Music review: Constant Follower, St Peter's, Linlithgow

Constant Follower seemed perfectly at home in this intimate venue, writes David Pollock

Constant Follower, St Peter’s Linlithgow ****

“It's always strange playing in a church,” said Stephen McAll, the Scottish singer-songwriter otherwise known as Constant Follower, and the leader of the band of the same name. “I used to be an altar boy, but I’m definitely going to hell.”

The two-time Scottish Album of the Year nominee (shortlisted in 2022, longlisted in 2023) seemed perfectly at home here, though. The Byzantine-style St Peter’s Episcopal church in Linlithgow has an all-white interior which feels like you’ve stepped into a church on a Greek hill. It’s also very small, lending a perfect acoustic intimacy to this sold-out Friday night gig.

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Constant Follower PIC: Jannica HoneyConstant Follower PIC: Jannica Honey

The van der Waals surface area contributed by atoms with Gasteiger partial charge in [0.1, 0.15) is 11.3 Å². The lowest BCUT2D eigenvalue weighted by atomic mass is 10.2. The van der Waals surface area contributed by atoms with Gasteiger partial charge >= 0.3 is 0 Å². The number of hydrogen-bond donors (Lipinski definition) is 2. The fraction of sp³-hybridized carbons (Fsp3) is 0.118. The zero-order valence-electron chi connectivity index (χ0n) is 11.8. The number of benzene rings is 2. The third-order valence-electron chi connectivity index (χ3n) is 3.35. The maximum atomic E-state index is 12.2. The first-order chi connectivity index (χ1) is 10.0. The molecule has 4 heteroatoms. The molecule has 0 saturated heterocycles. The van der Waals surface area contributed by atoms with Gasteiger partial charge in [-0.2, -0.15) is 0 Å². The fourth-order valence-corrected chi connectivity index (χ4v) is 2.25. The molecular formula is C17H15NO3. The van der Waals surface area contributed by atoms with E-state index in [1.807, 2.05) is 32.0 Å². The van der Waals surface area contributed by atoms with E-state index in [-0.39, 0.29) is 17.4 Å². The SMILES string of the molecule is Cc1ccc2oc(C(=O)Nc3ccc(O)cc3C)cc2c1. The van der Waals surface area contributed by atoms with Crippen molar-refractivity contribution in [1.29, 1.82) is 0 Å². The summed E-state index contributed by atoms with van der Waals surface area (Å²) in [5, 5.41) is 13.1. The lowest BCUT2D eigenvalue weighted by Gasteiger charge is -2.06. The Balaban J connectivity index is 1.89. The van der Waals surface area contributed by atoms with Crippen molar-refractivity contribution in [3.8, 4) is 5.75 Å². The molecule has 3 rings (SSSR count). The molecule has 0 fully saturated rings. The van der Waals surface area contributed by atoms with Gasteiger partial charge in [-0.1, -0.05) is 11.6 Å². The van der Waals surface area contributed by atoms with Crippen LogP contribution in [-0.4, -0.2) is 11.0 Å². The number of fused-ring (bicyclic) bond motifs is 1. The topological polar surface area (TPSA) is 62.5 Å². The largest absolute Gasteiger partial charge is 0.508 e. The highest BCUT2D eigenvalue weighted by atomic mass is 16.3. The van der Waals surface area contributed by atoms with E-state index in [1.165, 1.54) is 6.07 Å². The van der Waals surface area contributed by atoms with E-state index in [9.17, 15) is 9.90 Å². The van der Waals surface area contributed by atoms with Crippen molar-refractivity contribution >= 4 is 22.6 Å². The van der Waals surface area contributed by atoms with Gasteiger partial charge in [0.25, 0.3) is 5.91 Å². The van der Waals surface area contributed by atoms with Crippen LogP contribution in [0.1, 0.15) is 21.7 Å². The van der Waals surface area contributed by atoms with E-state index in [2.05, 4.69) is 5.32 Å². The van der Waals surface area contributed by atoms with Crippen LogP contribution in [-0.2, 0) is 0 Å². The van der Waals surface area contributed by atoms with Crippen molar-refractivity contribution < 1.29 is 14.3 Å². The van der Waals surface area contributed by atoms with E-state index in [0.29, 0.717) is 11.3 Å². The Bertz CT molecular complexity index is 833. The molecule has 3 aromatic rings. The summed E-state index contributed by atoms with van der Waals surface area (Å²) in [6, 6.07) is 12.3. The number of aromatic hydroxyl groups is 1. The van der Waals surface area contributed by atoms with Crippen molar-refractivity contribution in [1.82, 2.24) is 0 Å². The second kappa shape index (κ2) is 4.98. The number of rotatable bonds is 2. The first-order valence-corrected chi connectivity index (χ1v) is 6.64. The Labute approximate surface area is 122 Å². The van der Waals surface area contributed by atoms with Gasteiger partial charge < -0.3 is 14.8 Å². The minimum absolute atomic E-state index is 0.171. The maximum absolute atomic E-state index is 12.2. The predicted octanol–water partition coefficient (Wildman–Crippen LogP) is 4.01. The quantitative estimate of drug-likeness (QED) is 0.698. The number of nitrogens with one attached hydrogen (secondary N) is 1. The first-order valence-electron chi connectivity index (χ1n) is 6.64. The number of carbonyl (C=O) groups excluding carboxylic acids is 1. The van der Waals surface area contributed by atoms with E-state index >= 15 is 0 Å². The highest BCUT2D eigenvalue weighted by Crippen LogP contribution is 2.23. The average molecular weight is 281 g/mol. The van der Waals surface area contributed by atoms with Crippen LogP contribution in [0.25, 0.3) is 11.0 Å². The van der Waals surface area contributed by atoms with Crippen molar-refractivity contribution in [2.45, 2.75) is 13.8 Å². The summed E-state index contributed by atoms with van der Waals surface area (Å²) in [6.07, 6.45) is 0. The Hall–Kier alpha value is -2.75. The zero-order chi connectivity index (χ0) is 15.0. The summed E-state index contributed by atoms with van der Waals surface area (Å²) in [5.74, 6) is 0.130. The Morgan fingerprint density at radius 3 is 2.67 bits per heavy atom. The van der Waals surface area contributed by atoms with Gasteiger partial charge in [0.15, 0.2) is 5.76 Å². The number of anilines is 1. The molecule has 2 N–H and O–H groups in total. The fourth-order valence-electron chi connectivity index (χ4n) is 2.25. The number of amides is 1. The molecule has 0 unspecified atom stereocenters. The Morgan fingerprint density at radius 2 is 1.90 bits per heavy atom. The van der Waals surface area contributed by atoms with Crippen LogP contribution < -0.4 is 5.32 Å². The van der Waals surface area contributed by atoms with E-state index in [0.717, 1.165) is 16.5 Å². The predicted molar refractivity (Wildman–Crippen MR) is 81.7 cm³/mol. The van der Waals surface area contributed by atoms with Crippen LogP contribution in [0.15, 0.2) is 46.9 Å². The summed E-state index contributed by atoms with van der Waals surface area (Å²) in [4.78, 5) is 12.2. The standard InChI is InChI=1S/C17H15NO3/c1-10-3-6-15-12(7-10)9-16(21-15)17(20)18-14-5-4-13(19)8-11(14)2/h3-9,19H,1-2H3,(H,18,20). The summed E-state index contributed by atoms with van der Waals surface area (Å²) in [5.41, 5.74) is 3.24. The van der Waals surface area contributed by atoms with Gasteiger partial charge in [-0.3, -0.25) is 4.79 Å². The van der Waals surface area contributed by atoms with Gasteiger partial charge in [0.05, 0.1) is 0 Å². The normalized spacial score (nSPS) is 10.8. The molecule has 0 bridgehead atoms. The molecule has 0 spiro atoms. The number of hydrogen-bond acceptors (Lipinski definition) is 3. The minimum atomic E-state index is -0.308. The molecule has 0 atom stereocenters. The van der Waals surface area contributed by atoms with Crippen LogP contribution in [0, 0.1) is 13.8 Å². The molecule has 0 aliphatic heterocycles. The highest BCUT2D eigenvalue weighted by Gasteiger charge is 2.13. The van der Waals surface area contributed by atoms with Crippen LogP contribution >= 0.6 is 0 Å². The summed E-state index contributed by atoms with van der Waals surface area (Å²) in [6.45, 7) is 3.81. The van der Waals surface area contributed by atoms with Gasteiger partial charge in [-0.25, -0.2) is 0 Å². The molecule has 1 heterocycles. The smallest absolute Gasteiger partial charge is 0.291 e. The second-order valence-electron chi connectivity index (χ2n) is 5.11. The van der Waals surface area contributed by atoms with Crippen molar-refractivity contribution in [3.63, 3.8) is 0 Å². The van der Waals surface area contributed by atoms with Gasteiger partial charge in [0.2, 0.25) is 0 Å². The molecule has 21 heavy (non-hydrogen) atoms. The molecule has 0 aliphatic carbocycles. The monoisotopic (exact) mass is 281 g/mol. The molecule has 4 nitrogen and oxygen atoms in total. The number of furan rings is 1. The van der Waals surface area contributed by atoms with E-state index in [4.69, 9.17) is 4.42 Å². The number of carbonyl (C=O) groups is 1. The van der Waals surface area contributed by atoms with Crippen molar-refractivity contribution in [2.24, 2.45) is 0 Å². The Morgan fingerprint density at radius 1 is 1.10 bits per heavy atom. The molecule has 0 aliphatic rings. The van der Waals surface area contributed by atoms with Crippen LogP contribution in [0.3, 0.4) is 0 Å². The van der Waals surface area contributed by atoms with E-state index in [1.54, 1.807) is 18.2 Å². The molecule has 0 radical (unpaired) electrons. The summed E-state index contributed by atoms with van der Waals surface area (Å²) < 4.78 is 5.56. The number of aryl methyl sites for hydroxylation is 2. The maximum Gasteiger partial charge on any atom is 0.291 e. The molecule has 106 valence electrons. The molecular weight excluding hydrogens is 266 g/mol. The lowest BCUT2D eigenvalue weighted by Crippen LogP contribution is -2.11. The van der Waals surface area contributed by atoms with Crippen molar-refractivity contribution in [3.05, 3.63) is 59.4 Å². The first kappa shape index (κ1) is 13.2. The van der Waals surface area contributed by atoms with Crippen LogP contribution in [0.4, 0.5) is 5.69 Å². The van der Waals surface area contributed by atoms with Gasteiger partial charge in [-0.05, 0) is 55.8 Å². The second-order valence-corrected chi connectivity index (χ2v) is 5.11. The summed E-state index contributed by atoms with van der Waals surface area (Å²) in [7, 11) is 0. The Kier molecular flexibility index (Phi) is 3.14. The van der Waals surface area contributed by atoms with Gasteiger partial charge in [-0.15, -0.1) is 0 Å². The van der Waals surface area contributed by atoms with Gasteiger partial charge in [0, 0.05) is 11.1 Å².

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A crowd of 50 or so heard McAll touring his new single Turn Around for Me. Co-produced by Dan Duszynski in Austin, Texas, his accompanying 20-date tour in the States gave him good anecdotes, mainly about the strangeness of US house party gigs and learning never to mention Donald Trump onstage in Texas.

“The Americans love that one,” he joked after Watching the Black River Run. “Well, some do. About three.” McAll is a self-deprecating storyteller and a warm, understated presence onstage, which were perfect qualities in this setting, with his usual full band stripped back to just him on acoustic guitar and vocals and Graham Perrie on keyboard.

In this context, the texture of the songs felt sparse and similar (McAll commented on this himself, that this arrangement of the airy All Too New felt “like going to school naked”), but the introspective, emotive qualities of his songwriting and the tender vulnerability of his vocal were hypnotic.

The decision to add a recorded drum track to Turn Around For Me, which sounded like a hymnal fusion of the National and the Blue Nile, just about worked. He sang songs about death (Happy Birthdays, I Can’t Wake You), but by the end was calling for old ways and turns of speech to be kept alive with the gorgeous The Merry Dancers on TV.

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